I just finished a great novel called Law of Nines. A traveler from another world visits Earth in hopes of saving her own world. They have no technology where she comes from but they do have magic. Alex, the main character, just can't wrap his hands around the magic. Jax, the alien, tries to help. She said, "that little black thing you talk to where messages appear - in our world, that would be magic but we would do it without the black thing. That box that brings you up and down in a building - to me that's magic. Those enclosed carriages without horses to make them travel? Magic."
Neither world could live without what they have but they simply have different names for them.
We don't talk about it much but sales has a lot of magic to it.
We disguise the magic and call it art, but when people are unable to describe how it actually works it must be magic. Want an example?
Some salespeople have the ability to create unbelievable chemistry and powerful, long-lasting relationships. While there are tips aplenty for building rapport, the same can't be said for chemistry - connecting. Those who do it so very well - it's just magic!
How about the salespeople who can consistently overcome resistance? These are the sales pros that can make the disinterested suddenly become interested. Those who can do it anytime they want can't really explain how they do it so it must be magic!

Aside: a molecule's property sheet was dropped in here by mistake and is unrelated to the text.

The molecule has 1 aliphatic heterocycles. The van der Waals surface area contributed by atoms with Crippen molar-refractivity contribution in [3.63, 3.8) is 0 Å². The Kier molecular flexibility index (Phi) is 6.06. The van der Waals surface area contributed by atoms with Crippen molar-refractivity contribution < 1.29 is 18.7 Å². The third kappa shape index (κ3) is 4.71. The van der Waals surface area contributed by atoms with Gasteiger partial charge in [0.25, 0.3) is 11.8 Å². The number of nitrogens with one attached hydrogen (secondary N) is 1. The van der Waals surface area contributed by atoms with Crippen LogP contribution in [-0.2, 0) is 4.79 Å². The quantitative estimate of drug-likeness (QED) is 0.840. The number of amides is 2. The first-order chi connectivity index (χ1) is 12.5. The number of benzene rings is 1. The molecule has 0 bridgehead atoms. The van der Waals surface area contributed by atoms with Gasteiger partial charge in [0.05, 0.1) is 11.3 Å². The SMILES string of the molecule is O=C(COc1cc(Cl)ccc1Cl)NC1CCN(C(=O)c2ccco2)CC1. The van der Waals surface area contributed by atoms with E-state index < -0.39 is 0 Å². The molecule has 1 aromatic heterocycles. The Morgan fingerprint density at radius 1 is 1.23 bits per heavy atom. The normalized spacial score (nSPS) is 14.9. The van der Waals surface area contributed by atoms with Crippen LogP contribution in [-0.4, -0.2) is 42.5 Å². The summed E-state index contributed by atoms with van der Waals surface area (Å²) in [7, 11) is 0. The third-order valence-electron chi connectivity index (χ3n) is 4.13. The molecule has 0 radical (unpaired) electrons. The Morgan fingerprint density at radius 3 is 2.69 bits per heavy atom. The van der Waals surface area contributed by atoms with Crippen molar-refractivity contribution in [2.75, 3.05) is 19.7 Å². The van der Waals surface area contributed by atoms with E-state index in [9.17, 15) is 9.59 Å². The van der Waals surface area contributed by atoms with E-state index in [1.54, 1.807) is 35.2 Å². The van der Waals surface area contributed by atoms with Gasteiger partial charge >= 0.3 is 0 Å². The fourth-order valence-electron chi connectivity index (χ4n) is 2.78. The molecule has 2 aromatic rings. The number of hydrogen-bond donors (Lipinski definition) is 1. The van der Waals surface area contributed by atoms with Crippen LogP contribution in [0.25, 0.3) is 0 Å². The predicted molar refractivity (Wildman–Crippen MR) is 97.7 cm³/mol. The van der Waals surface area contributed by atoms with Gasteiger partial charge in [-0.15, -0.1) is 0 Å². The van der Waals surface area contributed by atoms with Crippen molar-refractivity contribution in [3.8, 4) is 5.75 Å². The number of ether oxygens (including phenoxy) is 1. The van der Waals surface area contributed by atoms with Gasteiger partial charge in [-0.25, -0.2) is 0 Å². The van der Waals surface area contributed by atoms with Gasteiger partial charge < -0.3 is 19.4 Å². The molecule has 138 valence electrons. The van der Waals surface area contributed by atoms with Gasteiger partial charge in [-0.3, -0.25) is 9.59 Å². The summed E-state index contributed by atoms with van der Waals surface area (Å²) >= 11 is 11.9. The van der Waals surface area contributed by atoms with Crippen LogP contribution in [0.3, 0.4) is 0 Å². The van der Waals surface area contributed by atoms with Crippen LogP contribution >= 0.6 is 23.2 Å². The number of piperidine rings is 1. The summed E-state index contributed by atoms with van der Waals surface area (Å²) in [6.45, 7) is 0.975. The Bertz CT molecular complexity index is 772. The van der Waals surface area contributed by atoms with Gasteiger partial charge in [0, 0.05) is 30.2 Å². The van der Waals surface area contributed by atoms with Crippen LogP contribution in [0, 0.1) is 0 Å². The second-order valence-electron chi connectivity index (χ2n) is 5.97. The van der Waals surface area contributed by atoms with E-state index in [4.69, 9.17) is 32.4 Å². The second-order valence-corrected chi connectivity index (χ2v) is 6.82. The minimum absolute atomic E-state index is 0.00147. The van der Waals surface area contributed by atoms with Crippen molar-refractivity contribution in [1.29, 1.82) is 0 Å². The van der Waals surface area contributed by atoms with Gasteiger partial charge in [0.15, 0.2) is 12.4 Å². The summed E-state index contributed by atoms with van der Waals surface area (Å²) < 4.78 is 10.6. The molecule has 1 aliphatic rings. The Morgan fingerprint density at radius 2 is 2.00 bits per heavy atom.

What about the salespeople who can consistently close the huge deals? Despite overwhelming odds and tremendous competition, the same small group of sales pros seem to walk away with all the big ones. They can't really articulate what they are doing differently and why people are doing deals with them because it's magic.
I interview thousands of salespeople a year - mostly very good ones. But even the good ones can't articulate how they get people to buy from them. They're even less concious of why people buy from them. For most, it's really magic.
The question for you is, Do You Believe in Magic (The Lovin Spoonful - 1965)? How many of your salespeople have the skills and the Sales DNA to develop the ability to perform magic? What we're talking about here is going beyond the ABC's of selling and taking your sales force on a Magical Mystery Tour (The Beatles - 1967). It seems that the 60's was a big decade for magic!
There are three varieties of sales forces today.
Type 1 - They all sell by the seat of their pants and the results are consistent with the approach. Inconsisent, lacking discipline and predictability.
Type 2 - They have been trained on a methodology and there are varying degrees of how many follow it and can apply it. They are surely better than Type 1 but not nearly as effective as Type 3.
Type 3 - They have been thoroughly trained on model, process and methodology, the entire sales force follows it and can apply it, sales management is able to coach to it and hold their salespeople accountable to it and their results are sky rocketing.
Which variety is your sales force and which would you like them to be?